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Podcast episodeCover image for of Broadly Speaking: Aileen Moreton-Robinson: 20th Anniversary of Talkin' Up to the White Woman

The Wheeler Centre

Broadly Speaking: Aileen Moreton-Robinson: 20th Anniversary of Talkin’ Up to the White Woman  /  First Nations

It's been 20 years since Aileen Moreton-Robinson wrote Talkin’ Up to the White Woman, the seminal work of Australian First Nations scholarship that exposed the blinding whiteness, and the serious limitations, of Australian feminist thought. 

In her book, Moreton-Robinson traces and honours the history of Indigenous women’s activism in Australia and lays bare some uncomfortable truths about white women’s complicity in racial oppression. She exposes, too, the prevalence of biased and blinkered thought prevalent within white feminist academia. Talkin’ Up to the White Woman has shaped the thinking of feminist and First Nations scholars across the globe.

Aileen Moreton-Robinson

To launch our Broadly Speaking series, we’re presenting the formidable Moreton-Robinson in conversation with critical race and whiteness scholar Fiona Nicoll. The pair discuss the twentieth anniversary of Talkin’ Up to the White Woman. What questions and experiences informed the writing of the book, and how does it seek to understand power? How did Moreton-Robinson experience colonialism in academia? How do some feminist movements clash with ideas of Indigenous sovereignty – and what are some alternative ways of thinking?

A transcript of this event is available to read here.

Presented in collaboration with State Library of Queensland and RMIT Social and Global Studies Centre.

The Broadly Speaking series is proudly supported by Krystyna Campbell-Pretty AM and family.

#TWCBroadlySpeaking

Podcast episodeCover image for of Briggs: Our Home, Our Heartbeat

The Wheeler Centre

Briggs: Our Home, Our Heartbeat  /  Children’s books

Marlee Silva, left, and Briggs

Adam Briggs – better known simply as Briggs – is a Yorta Yorta rapper, record label owner, comedy writer and actor. He’s part of the ARIA-winning hip hop duo A.B. Original, and outside of music, he’s appeared regularly in ABC TV shows (Black ComedyClevermanThe Weekly with Charlie Pickering). Recently, he’s been a writer for Matt Groening’s animated Netflix series, Disenchantment.

Now, Briggs adds children’s book author to his CV. Adapted from his song, ‘The Children Came Back’ – with illustrators Kate Moon and Rachael Sarra – Our Home, Our Heartbeat is a beautiful picture book that celebrates Indigenous resilience, honours legends past and present, and salutes emerging generations of the oldest continuous culture on earth.

'You weren’t that yesterday; you’re this today. What could you be tomorrow?'

Briggs

In conversation with writer, podcaster and Tiddas 4 Tiddas co-founder Marlee Silva, Briggs talks about the importance of children seeing themselves in picture books – and the rise of books (like Young Dark Emu and Welcome to Country) that distil complex conversations into accessible formats.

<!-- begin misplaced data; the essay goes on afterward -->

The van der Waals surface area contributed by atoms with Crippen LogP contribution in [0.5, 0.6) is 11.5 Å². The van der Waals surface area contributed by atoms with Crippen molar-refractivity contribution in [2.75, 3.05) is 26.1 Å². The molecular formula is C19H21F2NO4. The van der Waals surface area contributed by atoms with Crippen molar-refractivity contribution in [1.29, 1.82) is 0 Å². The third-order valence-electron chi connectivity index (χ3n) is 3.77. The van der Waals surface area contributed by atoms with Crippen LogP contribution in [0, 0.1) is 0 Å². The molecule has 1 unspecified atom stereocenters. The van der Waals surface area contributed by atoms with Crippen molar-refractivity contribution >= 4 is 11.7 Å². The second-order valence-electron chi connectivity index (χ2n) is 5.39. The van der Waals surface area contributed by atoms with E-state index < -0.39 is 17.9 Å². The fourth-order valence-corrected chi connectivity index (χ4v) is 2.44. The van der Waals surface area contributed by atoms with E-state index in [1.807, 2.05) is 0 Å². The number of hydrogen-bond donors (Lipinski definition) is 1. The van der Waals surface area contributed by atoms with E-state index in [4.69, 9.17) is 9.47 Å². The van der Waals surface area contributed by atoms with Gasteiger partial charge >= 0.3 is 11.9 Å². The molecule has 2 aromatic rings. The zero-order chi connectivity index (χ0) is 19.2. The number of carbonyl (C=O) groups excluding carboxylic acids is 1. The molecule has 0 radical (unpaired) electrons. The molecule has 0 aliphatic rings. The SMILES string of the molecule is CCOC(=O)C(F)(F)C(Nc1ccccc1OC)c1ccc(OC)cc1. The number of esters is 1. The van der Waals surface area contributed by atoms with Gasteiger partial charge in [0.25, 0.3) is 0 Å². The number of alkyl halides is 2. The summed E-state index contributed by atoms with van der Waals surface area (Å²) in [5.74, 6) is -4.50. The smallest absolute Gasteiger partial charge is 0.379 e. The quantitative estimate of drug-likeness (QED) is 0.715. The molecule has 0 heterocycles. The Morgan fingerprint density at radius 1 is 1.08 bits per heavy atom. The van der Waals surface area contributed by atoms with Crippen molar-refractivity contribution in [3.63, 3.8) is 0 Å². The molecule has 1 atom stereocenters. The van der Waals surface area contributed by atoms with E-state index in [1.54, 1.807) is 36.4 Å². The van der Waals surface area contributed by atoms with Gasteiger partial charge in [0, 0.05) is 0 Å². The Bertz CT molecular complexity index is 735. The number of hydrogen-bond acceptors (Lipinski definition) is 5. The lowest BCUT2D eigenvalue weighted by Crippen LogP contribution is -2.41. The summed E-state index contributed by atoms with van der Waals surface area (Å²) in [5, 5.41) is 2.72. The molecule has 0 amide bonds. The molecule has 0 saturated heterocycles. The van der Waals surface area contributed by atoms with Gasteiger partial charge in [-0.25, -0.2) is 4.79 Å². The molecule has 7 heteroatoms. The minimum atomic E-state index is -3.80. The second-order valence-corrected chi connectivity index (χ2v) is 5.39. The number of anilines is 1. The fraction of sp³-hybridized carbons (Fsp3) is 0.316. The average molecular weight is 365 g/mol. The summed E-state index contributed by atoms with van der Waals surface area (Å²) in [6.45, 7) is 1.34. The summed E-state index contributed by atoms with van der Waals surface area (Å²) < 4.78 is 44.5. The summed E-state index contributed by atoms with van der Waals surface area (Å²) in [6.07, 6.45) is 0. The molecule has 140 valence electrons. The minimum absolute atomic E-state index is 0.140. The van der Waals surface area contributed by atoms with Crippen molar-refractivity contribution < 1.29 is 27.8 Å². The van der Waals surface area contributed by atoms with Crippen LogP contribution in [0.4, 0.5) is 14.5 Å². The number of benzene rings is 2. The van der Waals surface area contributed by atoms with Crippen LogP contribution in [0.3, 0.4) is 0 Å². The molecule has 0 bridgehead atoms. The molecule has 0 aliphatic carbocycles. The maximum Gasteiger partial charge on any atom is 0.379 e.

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Portrait of Monica Forson

Monica Forson  /  Young people

Monica is a young woman of mixed Ghanaian and Australian descent who is currently undertaking a Master of Social Work at the University of Melbourne. A former president of the Africa Club at the University of Melbourne, Monica is the inaugural cofounder of Afro-Australian Student Organisation – which represents the interests of African students, providing them with tailored, culturally relevant services and an arena to network and form meaningful relationships.

She is a current finalist for the National Youth Week Youth Leadership Award.

She was a recipient of the 2014 Victorian African Community Youth Leadership Award and the 2013 Leaders in Communities Award from the University of Melbourne, which she received for her extensive voluntary and leadership experience in the community.

She is a member of the Multifaith Multicultural Youth Network, providing advice to the Victorian Government through the Office of Multicultural Affairs and Citizenship on issues and initiatives that affect young Victorians from culturally, religiously and linguistically diverse backgrounds; youth advisor to the Ghanaian Association of Victoria; steering committee member of Africa Day Australia, African Music and Cultural Festival and African Review Panel; and volunteer at the Asylum Seeker Resource Centre. 

Monica is passionate about advocating for multicultural youth to be engaged in youth led organisations, education and employment. She wants to make a positive change to inspire and work directly with other young people to change the perceptions society holds about multicultural youth – and hopefully make the world a bit easier for the next generation to live in.

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